Sunday, April 6, 2008

What Larks! -- Terry Griggs

Great Expectations; Dickens, Charles


It’s the late sixties and some of my contemporaries in the big world–lots I suspect–are at this very moment smoking-up and just generally feeling groovy. Me, I’m sitting on a school bus in transit from my wretched new highschool in Strathroy to my wretched new home in Komoka (an embarrassing name that I can’t even say without thinking of grass skirts and Hawaiian guitars). I am not feeling groovy. I am in exile from my sociable, connected, larky life, my big-lake-small-pond existence on Manitoulin Island. My expectations for the move (mad parental decision, don’t ask) had been rube-istically hopeful–an off-island adventure!–but hope had drained rapidly down a sinkhole of Southern Ontario non-joie-de-vivre. It’s only highschool-hell, but I don’t know that yet. Only later do I realize how pitiable are those who cite highschool as being the happiest years of their lives.

So. I’m sitting on the bus, glum and dispirited, with four books on my lap that I’ve ordered from a school book club. This is an unprecedented, possibly desperate, purchase, as to date I’m a casual, take-it-or-leave-it reader, not a besotted one. Ironically, given the situation in which I feel I’m mired, the title of the topmost book on my pile is "Great Expectations". I open this book to the first page and. . . fall. I fall headfirst, headlong, head-over-heels into the rest of my life. A literary life, who would have thought? Which is not to say that I go to lots of parties, conferences, writers’ retreats and pubs (the latter at least is tempting). I don’t, hardly ever. But my life is pretty much defined by a kind of willing captivity, an enchantment, a tumbling into that graveyard with Pip and Magwitch and then not clambering back out, but taking a years-long meander through a purely verbal landscape.

What did I find in Dickens’ work that was so compelling (as opposed to the torture that Dickens apparently was for Evelyn Waugh, subjected as he was to his father’s nightly readings)? I found what was missing: richness, wit, flights of fancy, linguistic prowess, verve, heartfelt and brilliant storytelling. I found an astonishingly lively mind and the absorbing company that mind had so thoughtfully provided. I found what resonated, what mattered most when later I began to try my own hand at getting a few words down. What I’ve written is epigrammatic in comparison with his vast output, puny in accomplishment, but I, too, am much given to extended metaphorical riffs, comic exaggeration, stylistic bravura, and embedding fantasy in language itself.

If, as the Welsh say, English is “the thin language,” Dickens' use of it surely belies the assertion. Even the two words of the title, "Great Expectations", promise a wealth of wordy entertainment for the reader, and worldly education–and grief–for its main character. It’s also one of those books so widely read over the years that it has entered the cultural bloodstream–Miss Havisham in particular, the balked and moldering bride and Pip’s tormentor, has broken free of the text itself and wanders among us. I expect it’s her haunting my own work in the form of a menacing and mysterious elderly female character who determinedly keeps popping up, most recently in a character called Mrs. Havlock (not too obvious, eh). Married at last! Although her husband is suspiciously missing–revenge at last!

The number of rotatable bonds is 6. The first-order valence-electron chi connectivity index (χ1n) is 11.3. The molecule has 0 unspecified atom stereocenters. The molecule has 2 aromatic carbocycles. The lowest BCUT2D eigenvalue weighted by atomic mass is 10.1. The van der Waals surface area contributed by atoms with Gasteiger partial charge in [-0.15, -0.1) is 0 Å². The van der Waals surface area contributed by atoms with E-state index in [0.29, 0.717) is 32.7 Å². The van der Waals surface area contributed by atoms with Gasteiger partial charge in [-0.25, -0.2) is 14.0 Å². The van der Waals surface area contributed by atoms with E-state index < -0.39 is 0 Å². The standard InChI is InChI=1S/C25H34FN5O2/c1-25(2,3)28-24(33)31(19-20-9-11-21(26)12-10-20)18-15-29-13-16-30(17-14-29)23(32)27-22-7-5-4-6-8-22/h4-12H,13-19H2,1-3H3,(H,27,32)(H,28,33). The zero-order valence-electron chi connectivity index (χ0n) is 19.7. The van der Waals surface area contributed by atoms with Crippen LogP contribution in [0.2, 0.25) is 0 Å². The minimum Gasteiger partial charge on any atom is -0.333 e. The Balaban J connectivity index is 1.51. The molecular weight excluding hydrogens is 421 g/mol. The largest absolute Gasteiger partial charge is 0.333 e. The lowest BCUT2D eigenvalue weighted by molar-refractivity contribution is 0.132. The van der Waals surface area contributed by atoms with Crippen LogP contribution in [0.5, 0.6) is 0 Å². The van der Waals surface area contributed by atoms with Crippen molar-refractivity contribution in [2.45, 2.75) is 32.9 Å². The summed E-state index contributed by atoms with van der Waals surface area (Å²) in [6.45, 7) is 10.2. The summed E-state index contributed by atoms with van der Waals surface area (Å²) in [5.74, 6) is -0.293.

I’ve moved a few too many times of late and my library has been shuffled and scrambled and piled here and there. I’m a fairly orderly person, a small-time control freak, but I can’t exactly say where my book club copy of Great Expectations has gotten to. I know it’s buried somewhere in the book midden, a cheap edition with crappy cover-art, the binding held together with masking tape. But it’s one of my treasures, and I would never consider giving it the old heave-ho, as I have, unsentimentally, given many other books during occasional cullings. Would I rip out my own dog-eared and tattered heart?

Kindly Joe Gargery’s catchphrase in the book–“What larks!”–has become something of a catchphrase for me, too, and something of a philosophy. Suits my temperament anyway. I’m all for fun and merriment and for the resilience that an intelligent optimism brings. If one is going to try to wrest a life and a living from writing, then a functioning sense of humour does come in handy. In daily literary practice, business end included, there are of course many expectations that won’t be met, and some that are met in ways one would never expect at all. Not long ago, I discovered that a book of mine was being used as a prop in Sears catalogues. Being the sort of person who always tries to read book titles when they’re used as decorative backdrops in advertisements, I have to admit to being surprised to find my own displayed on chair slipcovers and coffee tables, the colour of the book jacket a perfect match for the d├ęcor. Well, books do have their uses, some more prosaic (as it were) than others. Even my younger, bummed-out self might have been amused.

Terry Griggs



Bio
Terry Griggs was born and raised on Manitoulin Island, Ontario, and attended the University of Western Ontario, in London. She has published a collection of short stories, two novels, the most recent being Rogues’ Wedding, and the Cat’s Eye Corner series of novels for young readers. Her works have been nominated for various awards, including the Governor General’s Award and the Writers’ Trust Fiction Award, and in 2003, she won the Marion Engel Award. Currently she lives in Stratford, Ontario.